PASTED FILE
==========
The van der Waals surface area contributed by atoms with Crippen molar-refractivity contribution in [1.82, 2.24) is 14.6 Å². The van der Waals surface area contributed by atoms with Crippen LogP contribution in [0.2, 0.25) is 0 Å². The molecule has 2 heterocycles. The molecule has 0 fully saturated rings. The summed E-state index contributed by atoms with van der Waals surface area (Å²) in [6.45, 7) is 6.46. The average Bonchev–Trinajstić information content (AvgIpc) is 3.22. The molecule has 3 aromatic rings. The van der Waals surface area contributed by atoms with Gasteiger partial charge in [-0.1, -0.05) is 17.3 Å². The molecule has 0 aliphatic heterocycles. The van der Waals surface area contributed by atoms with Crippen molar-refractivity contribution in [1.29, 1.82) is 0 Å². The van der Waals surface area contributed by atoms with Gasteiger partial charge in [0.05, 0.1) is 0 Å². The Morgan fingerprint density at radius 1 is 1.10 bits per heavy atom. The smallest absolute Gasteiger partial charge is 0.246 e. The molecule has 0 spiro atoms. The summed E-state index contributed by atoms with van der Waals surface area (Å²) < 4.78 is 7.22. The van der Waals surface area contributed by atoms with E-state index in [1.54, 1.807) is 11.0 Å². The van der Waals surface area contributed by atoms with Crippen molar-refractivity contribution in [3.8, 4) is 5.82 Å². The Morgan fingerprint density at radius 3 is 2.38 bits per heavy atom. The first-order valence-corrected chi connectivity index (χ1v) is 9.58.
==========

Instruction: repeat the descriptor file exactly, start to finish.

The van der Waals surface area contributed by atoms with Crippen molar-refractivity contribution in [1.82, 2.24) is 14.6 Å². The van der Waals surface area contributed by atoms with Crippen LogP contribution in [0.2, 0.25) is 0 Å². The molecule has 2 heterocycles. The molecule has 0 fully saturated rings. The summed E-state index contributed by atoms with van der Waals surface area (Å²) in [6.45, 7) is 6.46. The average Bonchev–Trinajstić information content (AvgIpc) is 3.22. The molecule has 3 aromatic rings. The van der Waals surface area contributed by atoms with Gasteiger partial charge in [-0.1, -0.05) is 17.3 Å². The molecule has 0 aliphatic heterocycles. The van der Waals surface area contributed by atoms with Crippen molar-refractivity contribution in [1.29, 1.82) is 0 Å². The van der Waals surface area contributed by atoms with Gasteiger partial charge in [0.05, 0.1) is 0 Å². The Morgan fingerprint density at radius 1 is 1.10 bits per heavy atom. The smallest absolute Gasteiger partial charge is 0.246 e. The molecule has 0 spiro atoms. The summed E-state index contributed by atoms with van der Waals surface area (Å²) < 4.78 is 7.22. The van der Waals surface area contributed by atoms with E-state index in [1.54, 1.807) is 11.0 Å². The van der Waals surface area contributed by atoms with Crippen molar-refractivity contribution in [3.8, 4) is 5.82 Å². The Morgan fingerprint density at radius 3 is 2.38 bits per heavy atom. The first-order valence-corrected chi connectivity index (χ1v) is 9.58.